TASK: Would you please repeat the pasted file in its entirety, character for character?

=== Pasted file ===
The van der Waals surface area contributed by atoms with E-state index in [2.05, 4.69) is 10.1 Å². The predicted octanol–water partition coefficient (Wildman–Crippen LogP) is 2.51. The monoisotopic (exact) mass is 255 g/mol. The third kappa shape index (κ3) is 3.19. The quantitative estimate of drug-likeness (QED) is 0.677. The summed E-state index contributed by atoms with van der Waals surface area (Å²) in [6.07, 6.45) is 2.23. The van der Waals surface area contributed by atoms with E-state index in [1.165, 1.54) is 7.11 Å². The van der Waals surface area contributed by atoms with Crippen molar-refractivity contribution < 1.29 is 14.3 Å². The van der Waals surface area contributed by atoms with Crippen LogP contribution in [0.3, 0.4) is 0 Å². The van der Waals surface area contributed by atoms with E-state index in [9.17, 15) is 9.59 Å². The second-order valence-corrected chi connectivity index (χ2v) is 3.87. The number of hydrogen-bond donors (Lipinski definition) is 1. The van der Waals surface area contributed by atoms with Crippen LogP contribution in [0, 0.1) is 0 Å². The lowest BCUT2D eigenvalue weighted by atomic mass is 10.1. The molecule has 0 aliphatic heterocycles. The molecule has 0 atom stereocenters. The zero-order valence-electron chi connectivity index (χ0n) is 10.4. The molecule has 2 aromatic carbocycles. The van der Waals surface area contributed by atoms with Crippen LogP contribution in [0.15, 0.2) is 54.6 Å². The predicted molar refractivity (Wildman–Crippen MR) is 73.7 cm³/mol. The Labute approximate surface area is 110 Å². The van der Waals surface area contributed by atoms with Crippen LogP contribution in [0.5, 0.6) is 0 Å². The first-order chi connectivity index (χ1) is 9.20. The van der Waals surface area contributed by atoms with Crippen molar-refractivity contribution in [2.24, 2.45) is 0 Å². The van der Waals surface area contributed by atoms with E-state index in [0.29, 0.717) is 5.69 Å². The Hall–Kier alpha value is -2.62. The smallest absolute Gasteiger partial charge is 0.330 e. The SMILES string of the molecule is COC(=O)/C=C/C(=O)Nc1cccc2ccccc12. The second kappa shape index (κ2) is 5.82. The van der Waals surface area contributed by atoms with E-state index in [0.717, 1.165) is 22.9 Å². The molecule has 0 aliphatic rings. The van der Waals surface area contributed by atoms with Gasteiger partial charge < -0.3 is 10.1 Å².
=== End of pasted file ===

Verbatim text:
The van der Waals surface area contributed by atoms with E-state index in [2.05, 4.69) is 10.1 Å². The predicted octanol–water partition coefficient (Wildman–Crippen LogP) is 2.51. The monoisotopic (exact) mass is 255 g/mol. The third kappa shape index (κ3) is 3.19. The quantitative estimate of drug-likeness (QED) is 0.677. The summed E-state index contributed by atoms with van der Waals surface area (Å²) in [6.07, 6.45) is 2.23. The van der Waals surface area contributed by atoms with E-state index in [1.165, 1.54) is 7.11 Å². The van der Waals surface area contributed by atoms with Crippen molar-refractivity contribution < 1.29 is 14.3 Å². The van der Waals surface area contributed by atoms with Crippen LogP contribution in [0.3, 0.4) is 0 Å². The van der Waals surface area contributed by atoms with E-state index in [9.17, 15) is 9.59 Å². The second-order valence-corrected chi connectivity index (χ2v) is 3.87. The number of hydrogen-bond donors (Lipinski definition) is 1. The van der Waals surface area contributed by atoms with Crippen LogP contribution in [0, 0.1) is 0 Å². The lowest BCUT2D eigenvalue weighted by atomic mass is 10.1. The molecule has 0 aliphatic heterocycles. The molecule has 0 atom stereocenters. The zero-order valence-electron chi connectivity index (χ0n) is 10.4. The molecule has 2 aromatic carbocycles. The van der Waals surface area contributed by atoms with Crippen LogP contribution in [0.15, 0.2) is 54.6 Å². The predicted molar refractivity (Wildman–Crippen MR) is 73.7 cm³/mol. The Labute approximate surface area is 110 Å². The van der Waals surface area contributed by atoms with Crippen LogP contribution in [0.5, 0.6) is 0 Å². The first-order chi connectivity index (χ1) is 9.20. The van der Waals surface area contributed by atoms with Crippen molar-refractivity contribution in [2.24, 2.45) is 0 Å². The van der Waals surface area contributed by atoms with E-state index in [0.29, 0.717) is 5.69 Å². The Hall–Kier alpha value is -2.62. The smallest absolute Gasteiger partial charge is 0.330 e. The SMILES string of the molecule is COC(=O)/C=C/C(=O)Nc1cccc2ccccc12. The second kappa shape index (κ2) is 5.82. The van der Waals surface area contributed by atoms with E-state index in [0.717, 1.165) is 22.9 Å². The molecule has 0 aliphatic rings. The van der Waals surface area contributed by atoms with Gasteiger partial charge < -0.3 is 10.1 Å².